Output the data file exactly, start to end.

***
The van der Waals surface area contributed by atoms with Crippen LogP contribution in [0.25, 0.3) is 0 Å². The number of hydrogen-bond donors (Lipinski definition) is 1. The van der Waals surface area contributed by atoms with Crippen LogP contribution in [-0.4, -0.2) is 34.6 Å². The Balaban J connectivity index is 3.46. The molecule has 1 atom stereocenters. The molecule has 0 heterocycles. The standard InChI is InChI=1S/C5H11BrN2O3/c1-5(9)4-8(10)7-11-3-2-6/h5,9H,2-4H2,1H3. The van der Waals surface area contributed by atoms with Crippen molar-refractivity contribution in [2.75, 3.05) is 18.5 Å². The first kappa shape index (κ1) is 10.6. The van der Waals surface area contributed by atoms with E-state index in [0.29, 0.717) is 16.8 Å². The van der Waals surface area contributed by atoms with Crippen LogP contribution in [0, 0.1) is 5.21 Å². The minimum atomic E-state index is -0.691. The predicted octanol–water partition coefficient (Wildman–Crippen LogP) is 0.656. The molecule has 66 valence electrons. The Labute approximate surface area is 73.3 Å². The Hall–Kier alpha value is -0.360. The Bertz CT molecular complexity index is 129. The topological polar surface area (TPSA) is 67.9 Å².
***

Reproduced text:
The van der Waals surface area contributed by atoms with Crippen LogP contribution in [0.25, 0.3) is 0 Å². The number of hydrogen-bond donors (Lipinski definition) is 1. The van der Waals surface area contributed by atoms with Crippen LogP contribution in [-0.4, -0.2) is 34.6 Å². The Balaban J connectivity index is 3.46. The molecule has 1 atom stereocenters. The molecule has 0 heterocycles. The standard InChI is InChI=1S/C5H11BrN2O3/c1-5(9)4-8(10)7-11-3-2-6/h5,9H,2-4H2,1H3. The van der Waals surface area contributed by atoms with Crippen molar-refractivity contribution in [2.75, 3.05) is 18.5 Å². The first kappa shape index (κ1) is 10.6. The van der Waals surface area contributed by atoms with E-state index in [0.29, 0.717) is 16.8 Å². The van der Waals surface area contributed by atoms with Crippen LogP contribution in [0, 0.1) is 5.21 Å². The minimum atomic E-state index is -0.691. The predicted octanol–water partition coefficient (Wildman–Crippen LogP) is 0.656. The molecule has 66 valence electrons. The Labute approximate surface area is 73.3 Å². The Hall–Kier alpha value is -0.360. The Bertz CT molecular complexity index is 129. The topological polar surface area (TPSA) is 67.9 Å².